Tel: 508-289-7648 | Fax: 508-457-1548
Ph.D., Massachusetts Institute of Technology, 1991
M.S., California Institute of Technology, 1985
B.S., University of California, Berkeley, 1983
My research emphasis concerns whole ecosystem chemistry associated with biological structure synthesis and energy utilization that underlies the development of living systems. Since the majority of metabolic diversity lies almost entirely within microorganisms, my investigations currently target microbial systems, which have the added benefit of fast characteristic timescales that can be studied in the laboratory. The question I am most concerned with is what governs the expression of metabolic function (such as photosynthesis, methanogenesis, nitrogen fixation, etc.) that is orchestrated by the entire microbial consortium? Are the rates of ecosystem metabolic reactions governed by just happenstance depending on which organisms are present, or is the overall chemistry of the system determined by fundamental principles? Current theories in non-equilibrium thermodynamics support the conjecture that systems organize to maximize entropy production (MEP). I am currently exploring whether MEP can be used to describe microbial biogeochemistry, using laboratory microcosms as experimental systems.
While the microcosm experiments are useful for testing new theories, such as MEP, ultimately, knowledge obtained from laboratory-based research is used to develop more robust applied biogeochemistry models. The biogeochemistry models are coupled with 1D, 2D and 3D hydrodynamic models to describe how ecosystems utilize and process environmental resources. I use data assmilation techniques to calibrate and test these large-scale models against observations and experiments from field-based research projects. The Plum Island Ecosystems Long Term Ecological Research Program provides an excellent means to test new ideas and models derived from them.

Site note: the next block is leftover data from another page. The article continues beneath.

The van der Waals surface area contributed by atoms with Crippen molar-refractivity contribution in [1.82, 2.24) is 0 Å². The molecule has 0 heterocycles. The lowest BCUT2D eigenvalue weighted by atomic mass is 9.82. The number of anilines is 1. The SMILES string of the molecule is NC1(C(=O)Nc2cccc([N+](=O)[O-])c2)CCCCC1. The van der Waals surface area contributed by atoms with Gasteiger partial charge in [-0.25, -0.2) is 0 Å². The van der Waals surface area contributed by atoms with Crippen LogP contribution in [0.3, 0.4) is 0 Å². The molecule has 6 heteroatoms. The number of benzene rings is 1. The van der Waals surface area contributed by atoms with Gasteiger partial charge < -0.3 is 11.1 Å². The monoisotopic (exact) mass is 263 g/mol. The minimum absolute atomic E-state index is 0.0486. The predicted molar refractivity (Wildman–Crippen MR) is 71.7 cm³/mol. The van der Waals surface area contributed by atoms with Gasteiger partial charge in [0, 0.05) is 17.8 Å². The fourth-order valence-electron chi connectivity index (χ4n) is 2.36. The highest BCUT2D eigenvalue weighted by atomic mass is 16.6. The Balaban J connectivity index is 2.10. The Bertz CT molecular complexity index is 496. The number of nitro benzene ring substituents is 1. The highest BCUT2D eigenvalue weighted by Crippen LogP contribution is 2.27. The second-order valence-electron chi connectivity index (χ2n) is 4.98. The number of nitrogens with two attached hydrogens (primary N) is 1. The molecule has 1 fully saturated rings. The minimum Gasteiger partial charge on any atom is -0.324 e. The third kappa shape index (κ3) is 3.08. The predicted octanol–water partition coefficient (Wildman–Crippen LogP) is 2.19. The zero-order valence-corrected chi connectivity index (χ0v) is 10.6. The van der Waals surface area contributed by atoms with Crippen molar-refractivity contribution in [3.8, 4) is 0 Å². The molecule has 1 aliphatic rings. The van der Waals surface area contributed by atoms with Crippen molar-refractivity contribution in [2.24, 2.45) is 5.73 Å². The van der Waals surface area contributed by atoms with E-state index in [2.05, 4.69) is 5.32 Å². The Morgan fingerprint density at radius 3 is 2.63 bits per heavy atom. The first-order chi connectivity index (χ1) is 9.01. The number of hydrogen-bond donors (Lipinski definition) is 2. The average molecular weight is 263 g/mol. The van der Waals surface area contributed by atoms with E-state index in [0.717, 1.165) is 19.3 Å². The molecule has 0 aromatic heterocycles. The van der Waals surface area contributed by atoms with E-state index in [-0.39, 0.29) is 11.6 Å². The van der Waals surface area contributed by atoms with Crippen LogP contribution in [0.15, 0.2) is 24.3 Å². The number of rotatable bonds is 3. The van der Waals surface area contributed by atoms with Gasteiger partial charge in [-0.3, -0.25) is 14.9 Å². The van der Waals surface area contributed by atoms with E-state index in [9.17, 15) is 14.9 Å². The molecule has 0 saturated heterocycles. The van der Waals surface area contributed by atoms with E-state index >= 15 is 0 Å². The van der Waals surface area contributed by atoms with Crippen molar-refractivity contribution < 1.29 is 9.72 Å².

Dunaj, Sara; Vallino, Joseph; Hines, Mark; Gay, Marcus; Kobyljanec, Christine; Rooney-Varga, Juliette. 2012. Relationships between soil organic matter, nutrients, bacterial community structure, and the performance of microbial fuel cells. Environ. Sci. Technol. 46 (3):1914-1922, doi: 10.1021/es2032532.
Vallino,J.J. 2011. Differences and implications in biogeochemistry from maximizing entropy production locally versus globally. Earth Syst. Dynam. 2, 69-85, doi: 10.5194/esd-2-69-2011
Xia, Li C., Steele, Joshua A., Cram, Jacob A., Cardon, Zoe G., Simmons, Sheri L., Vallino, Joseph J., Fuhrman, Jed A., Sun, Fengzhu. 2011. Extended local similarity analysis (eLSA) of microbial community and other time series data with replicates. BMC Systems Biology, 5(Suppl 2):S15, 12 pp., doi: 10.1186/1752-0509-5-S2-S15.
Zhao,L., Chen, C., Vallino, J., Hopkinson, C., Beardsley, R.C., Lin, H., and Lerczak, J. 2010. Wetland-estuarine-shelf interactions in the Plum Island Sound and Merrimack River in the Massachusetts Coast. JGR-Oceans, 115, C10039, 13 pp. doi:10.1029/2009JC006085.
Vallino, J.J. 2010. Ecosystem biogeochemistry considered as a distributed metabolic network ordered by maximum entropy production. Phil. Trans. R. Soc. B, 365, 1417-1427, doi:10.1098/rstb.2009.0272.